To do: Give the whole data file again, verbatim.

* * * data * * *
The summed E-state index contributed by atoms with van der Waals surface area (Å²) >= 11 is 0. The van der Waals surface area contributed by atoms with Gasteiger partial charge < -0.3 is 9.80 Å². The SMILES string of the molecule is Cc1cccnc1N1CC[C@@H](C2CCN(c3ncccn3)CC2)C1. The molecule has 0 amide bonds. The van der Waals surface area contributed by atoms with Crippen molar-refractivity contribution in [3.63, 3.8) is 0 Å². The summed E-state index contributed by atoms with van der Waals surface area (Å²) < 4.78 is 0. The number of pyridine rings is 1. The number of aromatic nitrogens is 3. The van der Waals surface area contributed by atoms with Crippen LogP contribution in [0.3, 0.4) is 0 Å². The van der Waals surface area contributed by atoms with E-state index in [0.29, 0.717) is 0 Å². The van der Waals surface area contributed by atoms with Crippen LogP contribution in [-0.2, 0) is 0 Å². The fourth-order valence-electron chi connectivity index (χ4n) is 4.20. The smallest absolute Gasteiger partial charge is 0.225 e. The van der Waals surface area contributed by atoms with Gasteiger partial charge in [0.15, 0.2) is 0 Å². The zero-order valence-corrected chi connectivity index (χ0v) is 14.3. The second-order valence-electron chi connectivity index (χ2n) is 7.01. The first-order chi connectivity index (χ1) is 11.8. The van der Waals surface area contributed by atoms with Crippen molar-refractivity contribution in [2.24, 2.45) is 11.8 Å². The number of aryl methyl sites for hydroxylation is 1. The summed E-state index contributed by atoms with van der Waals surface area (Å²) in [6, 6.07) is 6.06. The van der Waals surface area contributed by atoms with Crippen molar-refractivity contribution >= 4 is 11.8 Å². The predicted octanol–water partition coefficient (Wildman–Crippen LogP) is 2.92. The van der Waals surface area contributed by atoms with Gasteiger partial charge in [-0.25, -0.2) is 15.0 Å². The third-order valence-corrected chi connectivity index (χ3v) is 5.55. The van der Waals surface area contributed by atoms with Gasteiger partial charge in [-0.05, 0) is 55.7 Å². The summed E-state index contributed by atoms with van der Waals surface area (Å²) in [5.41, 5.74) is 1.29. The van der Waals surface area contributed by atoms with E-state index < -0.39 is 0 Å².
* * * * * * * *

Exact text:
The summed E-state index contributed by atoms with van der Waals surface area (Å²) >= 11 is 0. The van der Waals surface area contributed by atoms with Gasteiger partial charge < -0.3 is 9.80 Å². The SMILES string of the molecule is Cc1cccnc1N1CC[C@@H](C2CCN(c3ncccn3)CC2)C1. The molecule has 0 amide bonds. The van der Waals surface area contributed by atoms with Crippen molar-refractivity contribution in [3.63, 3.8) is 0 Å². The summed E-state index contributed by atoms with van der Waals surface area (Å²) < 4.78 is 0. The number of pyridine rings is 1. The number of aromatic nitrogens is 3. The van der Waals surface area contributed by atoms with Crippen LogP contribution in [0.3, 0.4) is 0 Å². The van der Waals surface area contributed by atoms with E-state index in [0.29, 0.717) is 0 Å². The van der Waals surface area contributed by atoms with Crippen LogP contribution in [-0.2, 0) is 0 Å². The fourth-order valence-electron chi connectivity index (χ4n) is 4.20. The smallest absolute Gasteiger partial charge is 0.225 e. The van der Waals surface area contributed by atoms with Gasteiger partial charge in [0.15, 0.2) is 0 Å². The zero-order valence-corrected chi connectivity index (χ0v) is 14.3. The second-order valence-electron chi connectivity index (χ2n) is 7.01. The first-order chi connectivity index (χ1) is 11.8. The van der Waals surface area contributed by atoms with Crippen molar-refractivity contribution in [2.24, 2.45) is 11.8 Å². The number of aryl methyl sites for hydroxylation is 1. The summed E-state index contributed by atoms with van der Waals surface area (Å²) in [6, 6.07) is 6.06. The van der Waals surface area contributed by atoms with Crippen molar-refractivity contribution >= 4 is 11.8 Å². The predicted octanol–water partition coefficient (Wildman–Crippen LogP) is 2.92. The van der Waals surface area contributed by atoms with Gasteiger partial charge in [-0.25, -0.2) is 15.0 Å². The third-order valence-corrected chi connectivity index (χ3v) is 5.55. The van der Waals surface area contributed by atoms with Gasteiger partial charge in [-0.05, 0) is 55.7 Å². The summed E-state index contributed by atoms with van der Waals surface area (Å²) in [5.41, 5.74) is 1.29. The van der Waals surface area contributed by atoms with E-state index < -0.39 is 0 Å².